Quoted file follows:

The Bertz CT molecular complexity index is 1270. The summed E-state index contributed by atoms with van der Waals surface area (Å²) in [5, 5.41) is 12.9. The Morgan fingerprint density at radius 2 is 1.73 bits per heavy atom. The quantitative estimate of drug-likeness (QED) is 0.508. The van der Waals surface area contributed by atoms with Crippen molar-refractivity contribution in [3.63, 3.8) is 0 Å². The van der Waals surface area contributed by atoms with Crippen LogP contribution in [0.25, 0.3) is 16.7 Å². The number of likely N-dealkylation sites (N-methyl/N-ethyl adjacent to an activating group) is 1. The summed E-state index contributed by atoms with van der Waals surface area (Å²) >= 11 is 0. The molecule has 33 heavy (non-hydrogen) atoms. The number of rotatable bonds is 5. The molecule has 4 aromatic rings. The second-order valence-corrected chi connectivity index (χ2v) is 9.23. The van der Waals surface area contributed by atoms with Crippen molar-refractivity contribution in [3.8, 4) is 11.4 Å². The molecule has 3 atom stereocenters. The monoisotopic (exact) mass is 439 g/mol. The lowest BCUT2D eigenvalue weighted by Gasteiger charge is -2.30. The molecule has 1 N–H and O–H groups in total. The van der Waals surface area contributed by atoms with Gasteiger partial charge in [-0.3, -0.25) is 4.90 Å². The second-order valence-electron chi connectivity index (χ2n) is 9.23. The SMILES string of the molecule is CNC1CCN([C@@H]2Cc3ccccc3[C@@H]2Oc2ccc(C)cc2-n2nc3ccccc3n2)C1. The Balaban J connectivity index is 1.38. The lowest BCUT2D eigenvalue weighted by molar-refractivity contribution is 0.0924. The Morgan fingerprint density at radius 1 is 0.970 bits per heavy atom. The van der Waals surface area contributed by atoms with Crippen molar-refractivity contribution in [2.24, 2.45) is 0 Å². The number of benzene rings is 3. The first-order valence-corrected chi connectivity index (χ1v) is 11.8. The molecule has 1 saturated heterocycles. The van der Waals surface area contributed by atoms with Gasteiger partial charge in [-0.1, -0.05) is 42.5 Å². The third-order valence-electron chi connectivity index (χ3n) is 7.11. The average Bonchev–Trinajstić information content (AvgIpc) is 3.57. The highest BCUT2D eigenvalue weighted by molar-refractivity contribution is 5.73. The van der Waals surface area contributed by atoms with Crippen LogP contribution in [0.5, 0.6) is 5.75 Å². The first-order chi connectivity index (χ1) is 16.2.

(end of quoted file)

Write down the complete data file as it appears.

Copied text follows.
The Bertz CT molecular complexity index is 1270. The summed E-state index contributed by atoms with van der Waals surface area (Å²) in [5, 5.41) is 12.9. The Morgan fingerprint density at radius 2 is 1.73 bits per heavy atom. The quantitative estimate of drug-likeness (QED) is 0.508. The van der Waals surface area contributed by atoms with Crippen molar-refractivity contribution in [3.63, 3.8) is 0 Å². The van der Waals surface area contributed by atoms with Crippen LogP contribution in [0.25, 0.3) is 16.7 Å². The number of likely N-dealkylation sites (N-methyl/N-ethyl adjacent to an activating group) is 1. The summed E-state index contributed by atoms with van der Waals surface area (Å²) >= 11 is 0. The molecule has 33 heavy (non-hydrogen) atoms. The number of rotatable bonds is 5. The molecule has 4 aromatic rings. The second-order valence-corrected chi connectivity index (χ2v) is 9.23. The van der Waals surface area contributed by atoms with Crippen molar-refractivity contribution in [3.8, 4) is 11.4 Å². The molecule has 3 atom stereocenters. The monoisotopic (exact) mass is 439 g/mol. The lowest BCUT2D eigenvalue weighted by Gasteiger charge is -2.30. The molecule has 1 N–H and O–H groups in total. The van der Waals surface area contributed by atoms with Gasteiger partial charge in [-0.3, -0.25) is 4.90 Å². The second-order valence-electron chi connectivity index (χ2n) is 9.23. The SMILES string of the molecule is CNC1CCN([C@@H]2Cc3ccccc3[C@@H]2Oc2ccc(C)cc2-n2nc3ccccc3n2)C1. The Balaban J connectivity index is 1.38. The lowest BCUT2D eigenvalue weighted by molar-refractivity contribution is 0.0924. The Morgan fingerprint density at radius 1 is 0.970 bits per heavy atom. The van der Waals surface area contributed by atoms with Crippen molar-refractivity contribution in [2.24, 2.45) is 0 Å². The number of benzene rings is 3. The first-order valence-corrected chi connectivity index (χ1v) is 11.8. The molecule has 1 saturated heterocycles. The van der Waals surface area contributed by atoms with Gasteiger partial charge in [-0.1, -0.05) is 42.5 Å². The third-order valence-electron chi connectivity index (χ3n) is 7.11. The average Bonchev–Trinajstić information content (AvgIpc) is 3.57. The highest BCUT2D eigenvalue weighted by molar-refractivity contribution is 5.73. The van der Waals surface area contributed by atoms with Crippen LogP contribution in [0.5, 0.6) is 5.75 Å². The first-order chi connectivity index (χ1) is 16.2.